Nadav and Avihu, sons of Aharon, took their incense pans and put fire and incense in them, and offered an unauthorized fire before God, which He did not command them to do. A fire went out from before God and burned them up, and they died before God.
THE NATION WAS stunned, horrified. “What just happened?” people asked themselves, and one another, in a state of total disbelief. They had gone from the HIGHEST of heights to the LOWEST of lows faster than the speed of gravity. It would take time for the magnitude of the event to settle in, and even longer to recover from it.
For seven days Moshe Rabbeinu had officiated in the initiation of the Mishkan, while Aharon and his sons only looked on. They only watched and learned for the day they would take over the responsibility, on the eighth day. On the same day Nadav and Avihu assumed their roles as kohanim, they died because of it as well.
Nadav and Avihu were Aharon HaKohen’s eldest sons, the one’s destined to eventually replace their father at the head of the nation as Kohen Gadol. Now they were only destined to be buried before their father even had a chance to retire from his holy position. Their opportunity to shine had come and gone in the blink of an eye.
Later there would be a debate as to the cause of their deaths. Rabbi Eliezer would later argue, “Aharon’s sons died only because they decided halachah in the presence of Moshe, their teacher,” when they brought their unauthorized fire. Consequently, the same flame that had miraculously descended from Heaven to consume the korbanos offered consumed Nadav and Avihu as well.
Rabbi Yishmael would say: “[They died because] they had entered the sanctuary after having drunk wine. The proof is that after their death, [Torah] admonished the survivors that they may not enter the sanctuary after having drunk wine…Thus [it said], ‘A fire went out from before God and burned them up, and they died before God.’ We would not know why they died, except for His commanding Aharon, ‘Do not drink wine that will lead to intoxication.’ We know from this that they died precisely on account of the wine.”
Then there was their father’s own sin. Back at Har Sinai, while Moshe Rabbeinu was still up on the mountain receiving Torah, the Erev Rav pressed Aharon HaKohen to build them a golden calf. THEY had intended to make it a replacement for Moshe Rabbeinu, whom they had thought died on the mountain. Aharon however had intended it as a stall tactic, to put the people off until Moshe Rabbeinu returned to the camp to restore order.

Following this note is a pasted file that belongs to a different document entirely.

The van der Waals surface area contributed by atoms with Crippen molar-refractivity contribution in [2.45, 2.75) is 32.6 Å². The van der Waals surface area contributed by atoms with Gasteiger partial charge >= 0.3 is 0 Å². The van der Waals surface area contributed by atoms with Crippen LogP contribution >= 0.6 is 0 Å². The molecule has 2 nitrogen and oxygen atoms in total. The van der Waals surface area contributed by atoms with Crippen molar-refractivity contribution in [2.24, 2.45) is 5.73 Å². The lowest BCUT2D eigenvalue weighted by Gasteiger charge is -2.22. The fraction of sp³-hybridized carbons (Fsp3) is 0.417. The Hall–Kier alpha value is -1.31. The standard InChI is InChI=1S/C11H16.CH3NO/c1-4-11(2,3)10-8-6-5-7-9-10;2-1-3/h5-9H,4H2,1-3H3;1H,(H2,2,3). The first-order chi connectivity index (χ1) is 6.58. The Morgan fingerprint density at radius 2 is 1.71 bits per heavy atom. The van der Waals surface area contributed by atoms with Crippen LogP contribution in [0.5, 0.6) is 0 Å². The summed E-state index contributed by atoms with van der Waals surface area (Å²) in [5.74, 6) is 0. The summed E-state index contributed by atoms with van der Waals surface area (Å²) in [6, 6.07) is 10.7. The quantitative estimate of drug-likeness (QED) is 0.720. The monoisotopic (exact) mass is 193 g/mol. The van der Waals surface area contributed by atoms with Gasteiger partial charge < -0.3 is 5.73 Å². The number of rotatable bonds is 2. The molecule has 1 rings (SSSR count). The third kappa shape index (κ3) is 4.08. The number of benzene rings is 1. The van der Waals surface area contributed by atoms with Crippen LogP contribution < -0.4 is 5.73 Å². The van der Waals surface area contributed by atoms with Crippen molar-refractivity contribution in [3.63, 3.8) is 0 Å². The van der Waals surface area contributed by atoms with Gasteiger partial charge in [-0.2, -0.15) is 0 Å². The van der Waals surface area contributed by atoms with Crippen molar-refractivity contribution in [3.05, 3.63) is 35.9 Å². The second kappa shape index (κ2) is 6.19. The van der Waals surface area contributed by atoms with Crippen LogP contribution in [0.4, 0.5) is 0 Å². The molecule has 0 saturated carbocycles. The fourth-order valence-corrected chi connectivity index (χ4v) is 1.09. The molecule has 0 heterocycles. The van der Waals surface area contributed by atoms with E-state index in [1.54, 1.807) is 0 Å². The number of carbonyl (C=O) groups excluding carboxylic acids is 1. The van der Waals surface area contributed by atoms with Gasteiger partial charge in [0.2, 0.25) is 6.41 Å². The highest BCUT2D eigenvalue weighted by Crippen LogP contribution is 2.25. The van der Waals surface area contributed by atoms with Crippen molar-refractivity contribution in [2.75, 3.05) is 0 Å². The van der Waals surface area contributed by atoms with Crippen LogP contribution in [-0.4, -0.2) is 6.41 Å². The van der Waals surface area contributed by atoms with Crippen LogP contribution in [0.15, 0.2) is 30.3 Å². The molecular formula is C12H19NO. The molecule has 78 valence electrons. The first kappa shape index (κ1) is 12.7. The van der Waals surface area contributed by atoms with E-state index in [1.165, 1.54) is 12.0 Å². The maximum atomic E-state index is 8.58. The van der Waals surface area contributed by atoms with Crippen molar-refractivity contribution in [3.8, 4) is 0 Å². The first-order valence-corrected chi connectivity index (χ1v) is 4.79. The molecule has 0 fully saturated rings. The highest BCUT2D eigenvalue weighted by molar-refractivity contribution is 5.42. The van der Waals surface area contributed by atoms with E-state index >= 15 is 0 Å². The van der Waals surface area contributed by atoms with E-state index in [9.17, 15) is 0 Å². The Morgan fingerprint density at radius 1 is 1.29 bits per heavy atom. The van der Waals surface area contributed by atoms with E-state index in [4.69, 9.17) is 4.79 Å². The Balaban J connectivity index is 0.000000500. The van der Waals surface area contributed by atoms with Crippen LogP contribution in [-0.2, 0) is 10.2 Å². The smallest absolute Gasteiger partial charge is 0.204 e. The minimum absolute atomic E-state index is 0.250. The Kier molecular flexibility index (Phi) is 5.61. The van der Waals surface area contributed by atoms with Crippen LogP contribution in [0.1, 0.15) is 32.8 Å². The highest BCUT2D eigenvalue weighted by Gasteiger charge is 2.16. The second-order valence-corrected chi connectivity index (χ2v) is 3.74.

Even though Aharon had the best of intentions, it was still considered to be a grievous sin, as the Torah later tells us: “God was very furious with Aharon, to destroy him, so I prayed also for Aharon at that time.” Rashi explains: “‘God was very furious with Aharon’…because he listened to you…‘to destroy him’…this refers to the destruction of [his] children’…so I prayed also for Aharon’…And my prayer succeeded to atone for half, and thus two [of his sons] died, and two remained [alive].”
Whatever the reason for the death, they were gone, and in the most dramatic of ways. And, seemingly forever, just like that.
Physically perhaps, but not spiritually. Their physical journeys may have been short, but their spiritual ones outlasted the people they left behind who lived full lives.
“Nadav and Avihu made a drastic mistake that cost them their lives,” the aging Mekubel said with a twinkle in his eye. “But that only meant that they had to complete their tikunim through the lives of other great people.”
The four of them sat inside of a cave in the hills of Tzfas, the rebi and his three students. They met there three times a week, always at the same time. There was no electricity, and they did not even use flashlights. The melted wax all over the stones of the area revealed that candles had always been their source of light.
They learned there because it cut them off from the world around them. They could have been on the moon, for all they knew, barely hearing even the chirping of the birds just outside the cave entrance. Other than the odd snake or scorpion, they remained free of all distraction, enabling them to focus completely on the material.
They learned slowly and thoroughly, discussing every point in detail. Currently they were in the middle of Sha’ar HaGilgulim, the Arizal’s teachings about the rules of reincarnation and personal growth. The topic of that time was the deaths of the Nadav and Avihu, and the reincarnation of their souls.
“As we have discussed,” the Mekubel began to explain, “there are basically two types of reincarnation. There is the soul that you are born with, without which you cannot live. When it leaves, so does life.”
They listened intently, even though they had gone over this information before.
“Then there is an ibur. An ibur is a soul, or souls, that can come to a person who had already been alive for years, and when it leaves, the person continues to live. An example of an ibur is the Nefesh of Nadav and Avihu that came to Pinchas, after he killed Zimri when he sinned with the Midianite princess, Cozbi.”